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Thread: Wilhelm Reich

  1. #31

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    im not sure but when i read "listen, little man" i felt like i was being violently shaken by the shoulders
    "When you hear about my orgone, you don't ask, "What can it do to cure the sick?" No. You ask, "Is he licensed to practice medicine in the state of Maine?" Don't you realize that though you and your wretched licenses can obstruct my work a little, you can't stop it; that I have a
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    It says bless the lads and it means bless the lads.
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    i don't know, probably some marxist cultural theory or something
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    gabber terrorism is fun but not all the time, sometimes you gotta be sophisticated or sulky for the ladies.
    https://manifestacionesoterica.bandcamp.com/

  2. #32
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    It's an unpleasant hectoring little book

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  4. #33
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    Quote Originally Posted by DannyL View Post
    I mean,



    ... is a very broad set.

    Are all educational experiments to be tarred with the same brush? Can we not conceive of schooling that's better than what we have now?
    Thereís a risk of ignoring people who turned out fine, certainly. I donít think Summerhill is the same as Steiner schools.

    But we canít wilfully ignore the downsides either and experimenting on children is not something to be done casually.

  5. #34
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    it is posh shit though. like burning man with a conscience.

    I'm definitely a globalist or nothing global communism or nothing. probably why i wouldn't say I'm much of an anarchist.
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    I respect islamists

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  7. #35
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    My problem isn't that our education system is problematic, it's that it is utterly useless.
    Quote Originally Posted by vimothy View Post
    I respect islamists

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  9. #36
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    Jon: Yeah, I hear you but education is continually fucked around with and experimented with by the forces of the state - the Goveian reworking of A level system (which I've been suffering from directly), academisation to the horror that is a boarding school system. Maybe this is whataboutery but it's worth saying I think. The specific context that Neill was reacting to has now gone though and schools are much more humane than they used to be so I guess you could say he won a small moral victory, but schools still don't have that fundamental trust in kids and their ability to learn that he expressed, that's still there. It's the clearest expression of anarchism in action that I've seen.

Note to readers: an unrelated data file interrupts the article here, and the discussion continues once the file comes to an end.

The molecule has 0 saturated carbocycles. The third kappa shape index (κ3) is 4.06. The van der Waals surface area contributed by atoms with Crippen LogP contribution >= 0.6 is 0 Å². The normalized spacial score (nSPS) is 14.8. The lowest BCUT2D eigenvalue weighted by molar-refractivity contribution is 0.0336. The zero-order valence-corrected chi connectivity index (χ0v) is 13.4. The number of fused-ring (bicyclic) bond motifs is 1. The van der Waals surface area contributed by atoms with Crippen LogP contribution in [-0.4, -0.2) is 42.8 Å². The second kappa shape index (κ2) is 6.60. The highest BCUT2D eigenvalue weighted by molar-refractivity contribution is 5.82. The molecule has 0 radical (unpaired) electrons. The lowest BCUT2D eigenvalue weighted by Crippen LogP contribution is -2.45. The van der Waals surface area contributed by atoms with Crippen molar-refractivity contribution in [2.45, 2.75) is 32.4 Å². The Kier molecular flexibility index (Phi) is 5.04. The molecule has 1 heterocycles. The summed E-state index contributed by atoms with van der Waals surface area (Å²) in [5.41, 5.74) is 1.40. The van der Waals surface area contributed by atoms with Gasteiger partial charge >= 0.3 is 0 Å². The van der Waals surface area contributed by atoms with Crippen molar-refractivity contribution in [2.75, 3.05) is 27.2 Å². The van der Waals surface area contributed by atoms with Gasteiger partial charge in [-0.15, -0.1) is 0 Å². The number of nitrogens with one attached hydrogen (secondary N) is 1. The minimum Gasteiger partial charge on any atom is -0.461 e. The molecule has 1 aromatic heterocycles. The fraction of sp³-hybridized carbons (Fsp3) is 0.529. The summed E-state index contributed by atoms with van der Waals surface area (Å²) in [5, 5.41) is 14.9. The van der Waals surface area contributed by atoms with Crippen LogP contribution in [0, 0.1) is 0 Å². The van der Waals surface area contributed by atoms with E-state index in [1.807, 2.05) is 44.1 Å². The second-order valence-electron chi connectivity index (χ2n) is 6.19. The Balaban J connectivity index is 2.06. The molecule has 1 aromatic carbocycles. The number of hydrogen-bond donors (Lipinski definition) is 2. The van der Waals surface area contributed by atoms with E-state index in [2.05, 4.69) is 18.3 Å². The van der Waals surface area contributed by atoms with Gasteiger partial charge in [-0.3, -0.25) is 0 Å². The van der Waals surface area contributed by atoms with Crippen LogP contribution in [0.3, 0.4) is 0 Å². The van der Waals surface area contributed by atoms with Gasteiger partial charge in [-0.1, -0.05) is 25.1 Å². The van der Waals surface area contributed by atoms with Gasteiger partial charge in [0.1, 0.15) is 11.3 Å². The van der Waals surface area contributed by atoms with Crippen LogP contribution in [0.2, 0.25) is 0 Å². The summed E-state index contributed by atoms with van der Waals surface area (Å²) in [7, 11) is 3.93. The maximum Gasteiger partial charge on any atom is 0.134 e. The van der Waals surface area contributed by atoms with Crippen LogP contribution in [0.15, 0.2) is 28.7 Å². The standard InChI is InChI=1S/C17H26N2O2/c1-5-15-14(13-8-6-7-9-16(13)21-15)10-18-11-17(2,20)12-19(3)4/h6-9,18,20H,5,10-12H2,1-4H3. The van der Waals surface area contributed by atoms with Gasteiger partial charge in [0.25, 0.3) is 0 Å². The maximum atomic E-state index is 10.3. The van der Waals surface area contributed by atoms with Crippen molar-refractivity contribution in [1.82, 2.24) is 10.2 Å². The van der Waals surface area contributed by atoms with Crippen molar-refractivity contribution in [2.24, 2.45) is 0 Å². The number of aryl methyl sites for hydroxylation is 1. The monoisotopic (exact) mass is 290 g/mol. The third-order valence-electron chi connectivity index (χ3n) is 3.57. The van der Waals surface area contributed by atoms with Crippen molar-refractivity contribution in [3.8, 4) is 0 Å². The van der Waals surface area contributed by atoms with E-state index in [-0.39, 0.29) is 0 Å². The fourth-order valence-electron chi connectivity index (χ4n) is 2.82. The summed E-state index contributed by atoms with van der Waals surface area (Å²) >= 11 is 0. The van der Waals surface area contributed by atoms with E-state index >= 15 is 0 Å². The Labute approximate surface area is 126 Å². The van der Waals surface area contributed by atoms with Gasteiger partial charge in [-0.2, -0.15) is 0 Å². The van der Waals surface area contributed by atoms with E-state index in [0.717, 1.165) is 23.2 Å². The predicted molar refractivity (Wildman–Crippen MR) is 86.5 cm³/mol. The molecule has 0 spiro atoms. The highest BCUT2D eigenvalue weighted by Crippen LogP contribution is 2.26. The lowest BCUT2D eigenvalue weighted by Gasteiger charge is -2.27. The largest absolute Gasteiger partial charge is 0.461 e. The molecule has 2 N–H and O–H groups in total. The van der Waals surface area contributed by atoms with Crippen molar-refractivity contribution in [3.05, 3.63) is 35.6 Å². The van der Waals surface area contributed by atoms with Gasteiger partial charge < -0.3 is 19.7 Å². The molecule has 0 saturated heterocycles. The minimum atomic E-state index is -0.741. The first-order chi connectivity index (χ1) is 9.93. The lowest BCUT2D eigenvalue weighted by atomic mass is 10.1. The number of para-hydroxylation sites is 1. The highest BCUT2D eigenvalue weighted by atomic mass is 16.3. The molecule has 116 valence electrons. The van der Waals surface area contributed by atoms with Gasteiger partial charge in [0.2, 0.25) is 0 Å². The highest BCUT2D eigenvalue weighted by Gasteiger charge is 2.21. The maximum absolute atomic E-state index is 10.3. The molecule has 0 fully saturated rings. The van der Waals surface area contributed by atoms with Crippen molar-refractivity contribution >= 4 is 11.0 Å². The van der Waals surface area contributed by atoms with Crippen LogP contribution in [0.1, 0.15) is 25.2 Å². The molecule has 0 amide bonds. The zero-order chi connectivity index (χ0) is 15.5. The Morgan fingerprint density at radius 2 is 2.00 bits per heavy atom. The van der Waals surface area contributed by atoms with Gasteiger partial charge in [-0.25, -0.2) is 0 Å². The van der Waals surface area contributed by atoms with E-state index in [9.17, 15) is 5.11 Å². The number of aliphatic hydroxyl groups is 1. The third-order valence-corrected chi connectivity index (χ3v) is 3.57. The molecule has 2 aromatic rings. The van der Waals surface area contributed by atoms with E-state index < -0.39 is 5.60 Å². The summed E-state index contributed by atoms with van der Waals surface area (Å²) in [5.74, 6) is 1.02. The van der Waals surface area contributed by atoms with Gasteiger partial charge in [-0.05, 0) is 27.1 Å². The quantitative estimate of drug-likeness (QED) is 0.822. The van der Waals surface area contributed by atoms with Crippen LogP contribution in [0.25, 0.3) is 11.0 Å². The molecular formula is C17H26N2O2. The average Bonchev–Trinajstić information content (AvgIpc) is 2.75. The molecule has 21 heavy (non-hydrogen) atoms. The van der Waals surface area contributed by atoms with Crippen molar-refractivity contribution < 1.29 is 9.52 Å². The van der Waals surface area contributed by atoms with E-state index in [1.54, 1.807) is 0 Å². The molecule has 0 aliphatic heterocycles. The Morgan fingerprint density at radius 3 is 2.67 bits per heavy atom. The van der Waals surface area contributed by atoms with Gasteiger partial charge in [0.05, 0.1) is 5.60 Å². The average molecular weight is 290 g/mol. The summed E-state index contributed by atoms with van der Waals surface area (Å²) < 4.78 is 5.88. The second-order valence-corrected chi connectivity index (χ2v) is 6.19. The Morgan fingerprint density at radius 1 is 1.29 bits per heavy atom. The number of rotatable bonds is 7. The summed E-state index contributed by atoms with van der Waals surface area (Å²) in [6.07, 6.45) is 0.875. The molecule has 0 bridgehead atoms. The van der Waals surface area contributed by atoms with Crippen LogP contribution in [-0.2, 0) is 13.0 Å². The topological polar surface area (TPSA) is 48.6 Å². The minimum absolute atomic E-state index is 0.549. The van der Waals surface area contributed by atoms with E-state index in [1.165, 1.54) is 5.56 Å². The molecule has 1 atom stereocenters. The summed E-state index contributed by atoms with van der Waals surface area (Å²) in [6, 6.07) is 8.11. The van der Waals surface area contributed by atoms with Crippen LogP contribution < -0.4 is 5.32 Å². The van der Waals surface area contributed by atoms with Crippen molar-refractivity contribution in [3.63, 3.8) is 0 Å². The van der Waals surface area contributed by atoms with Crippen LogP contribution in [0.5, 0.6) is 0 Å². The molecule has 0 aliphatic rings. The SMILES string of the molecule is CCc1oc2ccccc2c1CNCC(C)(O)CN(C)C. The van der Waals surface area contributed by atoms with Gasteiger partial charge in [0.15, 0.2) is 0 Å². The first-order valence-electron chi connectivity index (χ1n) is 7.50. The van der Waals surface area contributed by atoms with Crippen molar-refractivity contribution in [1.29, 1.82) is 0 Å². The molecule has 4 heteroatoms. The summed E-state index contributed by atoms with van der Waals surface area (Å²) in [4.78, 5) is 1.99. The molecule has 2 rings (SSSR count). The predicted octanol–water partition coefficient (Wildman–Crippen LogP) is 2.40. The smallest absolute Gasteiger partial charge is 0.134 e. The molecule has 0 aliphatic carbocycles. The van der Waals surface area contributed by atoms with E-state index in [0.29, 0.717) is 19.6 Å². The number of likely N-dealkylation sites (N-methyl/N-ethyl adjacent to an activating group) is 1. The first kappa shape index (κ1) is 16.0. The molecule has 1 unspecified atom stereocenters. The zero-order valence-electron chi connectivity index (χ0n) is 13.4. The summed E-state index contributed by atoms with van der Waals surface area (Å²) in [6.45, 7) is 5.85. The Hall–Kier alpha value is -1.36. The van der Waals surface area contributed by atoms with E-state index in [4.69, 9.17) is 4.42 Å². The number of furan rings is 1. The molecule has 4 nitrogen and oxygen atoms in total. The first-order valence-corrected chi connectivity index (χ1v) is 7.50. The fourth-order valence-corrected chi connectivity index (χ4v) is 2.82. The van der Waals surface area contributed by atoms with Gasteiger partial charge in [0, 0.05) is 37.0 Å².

It's worth saying for me 'cos I do get that kinda universal reaction whenever I mention the school and I wonder what that's about.

    Third: David Gribble wrote this book specifically to counter that argument:https://www.libed.org.uk/index.php/b...-david-gribble

    Not trying to do internet based adversarial YOU WRONG shit here. It's just worth mentioning. The book features a school for poor kids in India, a very moving story about a school for poor "difficult" disadvantaged kids in Scotland, back in the 50s IIRC.

    The "it will only work with posho" argument is itself an example of class prejudice as it posits there's something inherent about middle class children that will respond to respect and autonomy, and this is absent from working class kids. I don't see any reason why this is true. If you want to read HMU and I'll post it to you.

    In general though I'm more interested in the local and particular than the global.
    Last edited by DannyL; 03-06-2019 at 12:36 PM.

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    Quote Originally Posted by thirdform View Post
    My problem isn't that our education system is problematic, it's that it is utterly useless.
    By design.
    Took a rest stop that wasn't on the schedule

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  12. #38
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    Bunch of films here about a range of different free schools:

    https://www.libed.org.uk/index.php/videos

    Think I will try and watch all of these over the next few days.

  13. #39
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    A couple of things about Summerhill, that were only evident on my visit as opposed to reading the literature.